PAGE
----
Basically it works quite similar, with some little tweaks.

There is a file called 'ode.jl' in the 'extras' folder located in the julia source folder. We just have to load this thing and have some ode solvers. The drawback is that up to now there the only way (i found) to adapt the accuracy is to change the lines

rtol = 1.e-5

atol = 1.e-8

in the function ode23

and

tol = 1.0e-7

in the definition of oderkf{T}, which is a quite dirty method.

Another issue is that the only arguments of the ode solvers are up to now

(F::Function, tspan::AbstractVector, y_0::AbstractVector)

which means we have to hide additional parameters in our solution vector (and make its derivatives zero).

A code example, that works for me (asymmetric nonlinear potential)

# add the path to your juliasource/extras folder

load("/Users/user/juliadir/extras/ode.jl")

function rhs_asym(t, x)

#

# position and velocity are stored in x[1] and x[2]

#

xp = x[1]

vx = x[2]

#

# the parameters are stored in x[3] and x[4]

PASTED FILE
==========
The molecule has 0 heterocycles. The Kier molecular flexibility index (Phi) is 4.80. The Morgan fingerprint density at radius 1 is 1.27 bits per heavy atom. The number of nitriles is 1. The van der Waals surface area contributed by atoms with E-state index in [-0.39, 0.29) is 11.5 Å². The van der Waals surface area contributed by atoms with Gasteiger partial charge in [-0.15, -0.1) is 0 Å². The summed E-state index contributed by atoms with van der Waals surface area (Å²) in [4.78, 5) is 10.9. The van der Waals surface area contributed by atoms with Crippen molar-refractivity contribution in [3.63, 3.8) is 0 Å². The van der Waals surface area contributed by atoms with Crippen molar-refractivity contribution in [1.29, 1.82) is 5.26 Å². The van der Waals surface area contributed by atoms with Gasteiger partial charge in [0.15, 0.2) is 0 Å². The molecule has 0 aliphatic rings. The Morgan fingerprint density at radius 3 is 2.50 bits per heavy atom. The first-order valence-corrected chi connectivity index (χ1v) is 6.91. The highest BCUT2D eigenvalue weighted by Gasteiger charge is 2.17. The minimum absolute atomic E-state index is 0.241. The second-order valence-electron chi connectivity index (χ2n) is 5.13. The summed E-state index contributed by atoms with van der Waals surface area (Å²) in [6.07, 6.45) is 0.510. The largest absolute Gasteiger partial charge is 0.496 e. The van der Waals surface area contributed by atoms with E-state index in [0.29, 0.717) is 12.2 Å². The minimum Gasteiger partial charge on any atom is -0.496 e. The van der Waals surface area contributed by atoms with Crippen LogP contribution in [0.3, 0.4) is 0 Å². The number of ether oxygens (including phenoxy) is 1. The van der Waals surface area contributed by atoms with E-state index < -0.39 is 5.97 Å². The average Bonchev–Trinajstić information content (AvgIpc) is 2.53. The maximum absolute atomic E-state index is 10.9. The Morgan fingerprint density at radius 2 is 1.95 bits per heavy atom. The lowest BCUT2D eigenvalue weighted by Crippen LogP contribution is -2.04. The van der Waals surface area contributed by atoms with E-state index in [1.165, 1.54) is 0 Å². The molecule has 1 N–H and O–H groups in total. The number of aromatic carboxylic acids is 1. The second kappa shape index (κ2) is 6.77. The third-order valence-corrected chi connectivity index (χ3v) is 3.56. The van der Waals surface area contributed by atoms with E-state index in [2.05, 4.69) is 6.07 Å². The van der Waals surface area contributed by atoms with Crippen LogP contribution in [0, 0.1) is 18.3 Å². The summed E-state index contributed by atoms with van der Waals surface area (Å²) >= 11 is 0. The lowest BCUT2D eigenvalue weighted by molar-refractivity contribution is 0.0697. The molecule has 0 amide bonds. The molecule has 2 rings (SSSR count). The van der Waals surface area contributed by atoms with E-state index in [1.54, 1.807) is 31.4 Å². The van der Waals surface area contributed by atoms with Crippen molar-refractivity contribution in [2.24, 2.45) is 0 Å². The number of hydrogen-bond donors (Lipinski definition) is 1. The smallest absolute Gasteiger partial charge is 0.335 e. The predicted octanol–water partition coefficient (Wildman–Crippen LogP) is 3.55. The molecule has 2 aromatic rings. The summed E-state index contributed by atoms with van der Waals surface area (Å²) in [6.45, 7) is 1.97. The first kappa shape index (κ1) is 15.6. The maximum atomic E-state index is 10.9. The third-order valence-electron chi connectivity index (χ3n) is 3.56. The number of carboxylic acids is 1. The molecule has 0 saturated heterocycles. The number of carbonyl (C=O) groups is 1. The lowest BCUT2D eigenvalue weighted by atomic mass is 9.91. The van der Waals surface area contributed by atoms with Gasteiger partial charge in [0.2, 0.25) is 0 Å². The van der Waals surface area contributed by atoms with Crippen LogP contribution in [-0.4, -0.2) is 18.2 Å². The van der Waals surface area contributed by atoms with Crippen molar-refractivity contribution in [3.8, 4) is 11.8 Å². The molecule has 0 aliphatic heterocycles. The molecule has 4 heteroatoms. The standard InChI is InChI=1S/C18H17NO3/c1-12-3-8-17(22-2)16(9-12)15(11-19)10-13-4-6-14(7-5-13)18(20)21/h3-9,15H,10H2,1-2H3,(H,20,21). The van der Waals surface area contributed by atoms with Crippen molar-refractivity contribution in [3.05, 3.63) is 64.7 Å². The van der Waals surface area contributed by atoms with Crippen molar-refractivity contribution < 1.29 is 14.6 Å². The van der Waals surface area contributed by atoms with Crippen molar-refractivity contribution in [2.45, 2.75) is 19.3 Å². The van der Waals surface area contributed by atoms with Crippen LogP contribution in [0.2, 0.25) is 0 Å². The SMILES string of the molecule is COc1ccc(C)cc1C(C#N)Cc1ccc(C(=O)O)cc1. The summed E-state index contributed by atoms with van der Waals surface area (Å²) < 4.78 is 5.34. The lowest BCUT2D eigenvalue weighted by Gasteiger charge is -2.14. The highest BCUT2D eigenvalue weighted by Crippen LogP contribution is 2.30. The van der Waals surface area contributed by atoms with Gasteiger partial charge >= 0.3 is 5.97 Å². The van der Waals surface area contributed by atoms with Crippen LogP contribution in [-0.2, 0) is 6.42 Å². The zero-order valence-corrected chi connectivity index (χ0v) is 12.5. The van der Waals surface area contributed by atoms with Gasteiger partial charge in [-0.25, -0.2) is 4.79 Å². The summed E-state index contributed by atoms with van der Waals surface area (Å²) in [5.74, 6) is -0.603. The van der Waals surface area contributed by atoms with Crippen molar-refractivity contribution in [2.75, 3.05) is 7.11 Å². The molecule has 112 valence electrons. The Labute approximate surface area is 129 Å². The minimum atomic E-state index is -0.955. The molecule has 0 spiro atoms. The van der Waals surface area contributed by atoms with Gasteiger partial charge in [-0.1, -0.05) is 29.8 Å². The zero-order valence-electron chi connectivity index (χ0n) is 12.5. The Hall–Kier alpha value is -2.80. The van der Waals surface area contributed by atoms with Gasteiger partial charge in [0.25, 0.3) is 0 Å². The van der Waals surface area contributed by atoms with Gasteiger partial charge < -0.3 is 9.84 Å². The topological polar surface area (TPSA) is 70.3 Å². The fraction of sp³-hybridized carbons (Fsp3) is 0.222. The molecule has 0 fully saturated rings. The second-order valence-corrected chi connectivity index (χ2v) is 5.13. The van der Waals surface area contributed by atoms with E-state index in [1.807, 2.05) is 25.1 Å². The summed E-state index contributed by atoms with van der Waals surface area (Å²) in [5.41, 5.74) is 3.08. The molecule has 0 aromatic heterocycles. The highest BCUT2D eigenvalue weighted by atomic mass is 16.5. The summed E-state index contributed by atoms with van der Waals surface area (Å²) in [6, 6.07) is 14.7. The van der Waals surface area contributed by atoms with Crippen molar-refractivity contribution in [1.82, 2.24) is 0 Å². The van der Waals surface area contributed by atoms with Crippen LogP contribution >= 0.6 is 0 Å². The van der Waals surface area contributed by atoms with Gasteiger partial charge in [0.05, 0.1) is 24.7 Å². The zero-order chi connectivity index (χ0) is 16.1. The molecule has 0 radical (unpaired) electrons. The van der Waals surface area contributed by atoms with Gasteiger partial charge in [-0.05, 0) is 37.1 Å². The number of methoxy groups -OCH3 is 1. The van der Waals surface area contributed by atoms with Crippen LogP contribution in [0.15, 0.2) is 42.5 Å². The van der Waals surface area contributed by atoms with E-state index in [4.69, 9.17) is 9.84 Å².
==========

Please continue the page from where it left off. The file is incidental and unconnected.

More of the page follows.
#

k=x[3]

alpha =x[4]

dxp = vx

dv = - (k * xp - alpha * xp^2)

dx = [dxp; dv;0;0] # the two zeros ensure that k and alpha

# will not change

end

# problems can occur when you forget to give these values

# explicitly as Floats ...

k=1.

alpha =0.2

tend=42.

initialDisplacement = 0.0

initialVelocity = 1.

xini = [initialDisplacement; initialVelocity; k; alpha]

#

# to get higher accuracy, change the values of rtol atol or tol

# in the ode.jl-file (or better in a copy of it).

#

# now let's integrate

(T, X) = ode45( rhs_asym, [0; tend], xini)

#

# we store the whole data in one matrix and save it,

# so we can load and plot with e.g. octave

#

M=[T1 Xlin]

csvwrite("oscil.csv",M)

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